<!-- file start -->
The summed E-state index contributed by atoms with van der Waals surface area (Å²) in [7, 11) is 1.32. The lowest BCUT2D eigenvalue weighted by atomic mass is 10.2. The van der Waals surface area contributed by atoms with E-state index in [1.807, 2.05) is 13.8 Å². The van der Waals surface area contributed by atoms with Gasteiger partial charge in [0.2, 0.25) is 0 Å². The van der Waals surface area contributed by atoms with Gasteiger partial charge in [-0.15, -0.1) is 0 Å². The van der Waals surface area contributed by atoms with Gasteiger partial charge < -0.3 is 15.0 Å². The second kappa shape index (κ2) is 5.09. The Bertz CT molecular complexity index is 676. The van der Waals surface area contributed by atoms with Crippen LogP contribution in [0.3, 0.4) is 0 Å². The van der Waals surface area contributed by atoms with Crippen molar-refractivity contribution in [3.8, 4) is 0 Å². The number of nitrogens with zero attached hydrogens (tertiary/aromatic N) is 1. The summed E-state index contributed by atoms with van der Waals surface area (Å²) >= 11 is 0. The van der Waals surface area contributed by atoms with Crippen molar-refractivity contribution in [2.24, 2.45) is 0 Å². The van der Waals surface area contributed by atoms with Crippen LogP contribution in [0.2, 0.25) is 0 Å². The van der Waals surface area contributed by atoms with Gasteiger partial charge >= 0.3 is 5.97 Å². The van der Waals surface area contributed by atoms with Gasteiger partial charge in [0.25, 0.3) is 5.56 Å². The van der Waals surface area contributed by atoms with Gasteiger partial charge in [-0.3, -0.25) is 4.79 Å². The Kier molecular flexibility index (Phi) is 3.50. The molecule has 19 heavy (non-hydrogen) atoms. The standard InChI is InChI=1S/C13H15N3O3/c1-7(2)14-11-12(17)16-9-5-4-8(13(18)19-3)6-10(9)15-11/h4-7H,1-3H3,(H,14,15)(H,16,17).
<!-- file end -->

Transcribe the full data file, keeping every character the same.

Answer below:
The summed E-state index contributed by atoms with van der Waals surface area (Å²) in [7, 11) is 1.32. The lowest BCUT2D eigenvalue weighted by atomic mass is 10.2. The van der Waals surface area contributed by atoms with E-state index in [1.807, 2.05) is 13.8 Å². The van der Waals surface area contributed by atoms with Gasteiger partial charge in [0.2, 0.25) is 0 Å². The van der Waals surface area contributed by atoms with Gasteiger partial charge in [-0.15, -0.1) is 0 Å². The van der Waals surface area contributed by atoms with Gasteiger partial charge < -0.3 is 15.0 Å². The second kappa shape index (κ2) is 5.09. The Bertz CT molecular complexity index is 676. The van der Waals surface area contributed by atoms with Crippen LogP contribution in [0.3, 0.4) is 0 Å². The van der Waals surface area contributed by atoms with Crippen molar-refractivity contribution in [3.8, 4) is 0 Å². The number of nitrogens with zero attached hydrogens (tertiary/aromatic N) is 1. The summed E-state index contributed by atoms with van der Waals surface area (Å²) >= 11 is 0. The van der Waals surface area contributed by atoms with Crippen molar-refractivity contribution in [2.24, 2.45) is 0 Å². The van der Waals surface area contributed by atoms with Crippen LogP contribution in [0.2, 0.25) is 0 Å². The van der Waals surface area contributed by atoms with Gasteiger partial charge >= 0.3 is 5.97 Å². The van der Waals surface area contributed by atoms with Gasteiger partial charge in [0.25, 0.3) is 5.56 Å². The van der Waals surface area contributed by atoms with Gasteiger partial charge in [-0.3, -0.25) is 4.79 Å². The Kier molecular flexibility index (Phi) is 3.50. The molecule has 19 heavy (non-hydrogen) atoms. The standard InChI is InChI=1S/C13H15N3O3/c1-7(2)14-11-12(17)16-9-5-4-8(13(18)19-3)6-10(9)15-11/h4-7H,1-3H3,(H,14,15)(H,16,17).